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Electronic searches at the border – what are your rights?


Recently NZ introduced some new legislation that represents a major intrusion, potentially, on individual liberty. It may be seen, as well, as another barrier to tourism.

Jesse Mulligan spoke to  John Edwards, Privacy Commissioner about this.

There was a brief accompanying item to the audio, of which there is an extract below:-

At the start of this month some new legislation was pushed through with guidelines on how authorities can search your digital devices at the border.

But even when you know it’s covered by law, being asked to hand over your phone and laptop is a bit freaky.

So, what should you do if authorities ask to see your electronic devices when you’re travelling overseas?

Edwards seems to take a rather permissive attitude towards the law. He seems rather more accepting than the author of the article referenced below. There is a variance between Edwards and the author over the issue of oversight.

Edwards seems very tolerant of Customs, ie government rights, rather than the individual.

However, RNZ published this piece as well the other day, which first alerted Adam to this legislation.

What to do if a border agent demands access to your digital device

The article begins

Imagine returning home to Australia or New Zealand after a long-haul flight, exhausted and red-eyed. You’ve just reclaimed your baggage after getting through immigration when you’re stopped by a customs officer who demands you hand over your smartphone and the password. Do you know your rights?

It is very worhwhile to read in full, the concluding paragraphs are excellent, Adam’s bolding:-

You should also be smart about how you manage your data generally. You may wish to switch on two-factor authentication, which requires a password on top of your passcode. And store sensitive information in the cloud on a secure European server while you are travelling, accessing it only on a needs basis.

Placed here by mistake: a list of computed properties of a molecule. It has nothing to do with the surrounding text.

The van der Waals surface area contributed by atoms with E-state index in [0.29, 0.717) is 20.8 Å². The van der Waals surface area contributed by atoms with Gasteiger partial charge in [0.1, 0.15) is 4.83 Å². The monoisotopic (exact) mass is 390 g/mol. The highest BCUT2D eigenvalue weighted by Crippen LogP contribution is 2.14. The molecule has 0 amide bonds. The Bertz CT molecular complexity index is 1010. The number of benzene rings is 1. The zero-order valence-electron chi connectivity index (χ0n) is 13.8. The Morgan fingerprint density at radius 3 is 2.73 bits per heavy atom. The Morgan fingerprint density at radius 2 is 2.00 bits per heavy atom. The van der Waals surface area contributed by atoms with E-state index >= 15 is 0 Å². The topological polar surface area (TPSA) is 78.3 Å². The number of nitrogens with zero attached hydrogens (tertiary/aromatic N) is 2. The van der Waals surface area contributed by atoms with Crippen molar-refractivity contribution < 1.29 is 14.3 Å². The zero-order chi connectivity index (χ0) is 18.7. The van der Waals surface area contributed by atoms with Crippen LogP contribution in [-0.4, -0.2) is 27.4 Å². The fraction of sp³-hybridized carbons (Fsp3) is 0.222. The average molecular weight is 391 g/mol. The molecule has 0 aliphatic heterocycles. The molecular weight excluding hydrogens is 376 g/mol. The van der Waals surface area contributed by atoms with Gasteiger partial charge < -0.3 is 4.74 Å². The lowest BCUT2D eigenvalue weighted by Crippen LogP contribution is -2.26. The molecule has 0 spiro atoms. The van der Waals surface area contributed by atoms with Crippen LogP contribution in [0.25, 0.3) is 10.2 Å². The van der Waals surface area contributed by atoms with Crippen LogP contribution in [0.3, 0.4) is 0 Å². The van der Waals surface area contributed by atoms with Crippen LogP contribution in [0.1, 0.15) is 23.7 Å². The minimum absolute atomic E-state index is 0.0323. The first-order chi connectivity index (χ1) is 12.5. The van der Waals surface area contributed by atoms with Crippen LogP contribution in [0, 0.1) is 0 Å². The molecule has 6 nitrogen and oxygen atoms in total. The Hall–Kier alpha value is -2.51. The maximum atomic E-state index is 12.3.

Data protection is taken more seriously in the European Union as a result of the recently enacted General Data Protection Regulation.

Microsoft, Apple and Google all indicate that handing over a password to one of their apps or devices is in breach of their services agreement, privacy management, and safety practices. That doesn’t mean it’s wise to refuse to comply with border force officials, but it does raise questions about the position governments are putting travellers in when they ask for this kind of information.

So the law requires NZ travellers to breach valid agreements that they may have with their suppliers of equipment and software. What a crock!

Why does NZ not take data protection seriously?

Perhaps we need in NZ to consider whether as part of our oft trumpeted love of freedom and human rights an equivalent of the GDPR should be passed in NZ?

The item and articles brought Adam’s attention to an issue which he had not fully thought about. Basically, when travelling we need to be much more conscious of our device and app security at all times.

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